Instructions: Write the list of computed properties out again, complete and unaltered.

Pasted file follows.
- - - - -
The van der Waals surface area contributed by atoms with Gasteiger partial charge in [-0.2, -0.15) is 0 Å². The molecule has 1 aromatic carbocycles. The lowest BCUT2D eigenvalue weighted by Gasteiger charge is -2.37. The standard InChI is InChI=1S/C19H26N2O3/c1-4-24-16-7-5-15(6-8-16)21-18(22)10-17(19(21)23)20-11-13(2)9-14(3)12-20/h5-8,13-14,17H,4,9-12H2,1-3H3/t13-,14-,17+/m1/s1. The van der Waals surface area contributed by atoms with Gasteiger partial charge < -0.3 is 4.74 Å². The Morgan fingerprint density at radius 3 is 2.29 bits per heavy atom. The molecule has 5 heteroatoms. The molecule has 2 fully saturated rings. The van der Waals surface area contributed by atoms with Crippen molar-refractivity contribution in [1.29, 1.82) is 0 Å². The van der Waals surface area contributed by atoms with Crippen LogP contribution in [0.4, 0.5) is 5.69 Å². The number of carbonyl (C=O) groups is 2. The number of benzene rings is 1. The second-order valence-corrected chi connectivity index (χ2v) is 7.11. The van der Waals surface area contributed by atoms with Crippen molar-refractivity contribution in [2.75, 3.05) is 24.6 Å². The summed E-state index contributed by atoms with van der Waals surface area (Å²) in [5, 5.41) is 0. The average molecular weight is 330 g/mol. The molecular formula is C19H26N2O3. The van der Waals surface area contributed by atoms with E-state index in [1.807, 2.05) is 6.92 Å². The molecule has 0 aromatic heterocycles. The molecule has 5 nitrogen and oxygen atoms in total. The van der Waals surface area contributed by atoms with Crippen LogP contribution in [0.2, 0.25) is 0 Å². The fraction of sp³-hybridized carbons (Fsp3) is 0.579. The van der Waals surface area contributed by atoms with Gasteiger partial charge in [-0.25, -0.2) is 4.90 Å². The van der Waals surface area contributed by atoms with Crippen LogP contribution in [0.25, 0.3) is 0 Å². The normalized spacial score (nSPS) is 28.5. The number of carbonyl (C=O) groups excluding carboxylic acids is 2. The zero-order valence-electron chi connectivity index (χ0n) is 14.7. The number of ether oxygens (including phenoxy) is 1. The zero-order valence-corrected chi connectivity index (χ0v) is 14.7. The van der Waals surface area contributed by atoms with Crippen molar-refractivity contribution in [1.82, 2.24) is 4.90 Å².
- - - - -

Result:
The van der Waals surface area contributed by atoms with Gasteiger partial charge in [-0.2, -0.15) is 0 Å². The molecule has 1 aromatic carbocycles. The lowest BCUT2D eigenvalue weighted by Gasteiger charge is -2.37. The standard InChI is InChI=1S/C19H26N2O3/c1-4-24-16-7-5-15(6-8-16)21-18(22)10-17(19(21)23)20-11-13(2)9-14(3)12-20/h5-8,13-14,17H,4,9-12H2,1-3H3/t13-,14-,17+/m1/s1. The van der Waals surface area contributed by atoms with Gasteiger partial charge < -0.3 is 4.74 Å². The Morgan fingerprint density at radius 3 is 2.29 bits per heavy atom. The molecule has 5 heteroatoms. The molecule has 2 fully saturated rings. The van der Waals surface area contributed by atoms with Crippen molar-refractivity contribution in [1.29, 1.82) is 0 Å². The van der Waals surface area contributed by atoms with Crippen LogP contribution in [0.4, 0.5) is 5.69 Å². The number of carbonyl (C=O) groups is 2. The number of benzene rings is 1. The second-order valence-corrected chi connectivity index (χ2v) is 7.11. The van der Waals surface area contributed by atoms with Crippen molar-refractivity contribution in [2.75, 3.05) is 24.6 Å². The summed E-state index contributed by atoms with van der Waals surface area (Å²) in [5, 5.41) is 0. The average molecular weight is 330 g/mol. The molecular formula is C19H26N2O3. The van der Waals surface area contributed by atoms with E-state index in [1.807, 2.05) is 6.92 Å². The molecule has 0 aromatic heterocycles. The molecule has 5 nitrogen and oxygen atoms in total. The van der Waals surface area contributed by atoms with Crippen LogP contribution in [0.2, 0.25) is 0 Å². The fraction of sp³-hybridized carbons (Fsp3) is 0.579. The van der Waals surface area contributed by atoms with Gasteiger partial charge in [-0.25, -0.2) is 4.90 Å². The van der Waals surface area contributed by atoms with Crippen LogP contribution in [0.25, 0.3) is 0 Å². The normalized spacial score (nSPS) is 28.5. The number of carbonyl (C=O) groups excluding carboxylic acids is 2. The zero-order valence-electron chi connectivity index (χ0n) is 14.7. The number of ether oxygens (including phenoxy) is 1. The zero-order valence-corrected chi connectivity index (χ0v) is 14.7. The van der Waals surface area contributed by atoms with Crippen molar-refractivity contribution in [1.82, 2.24) is 4.90 Å².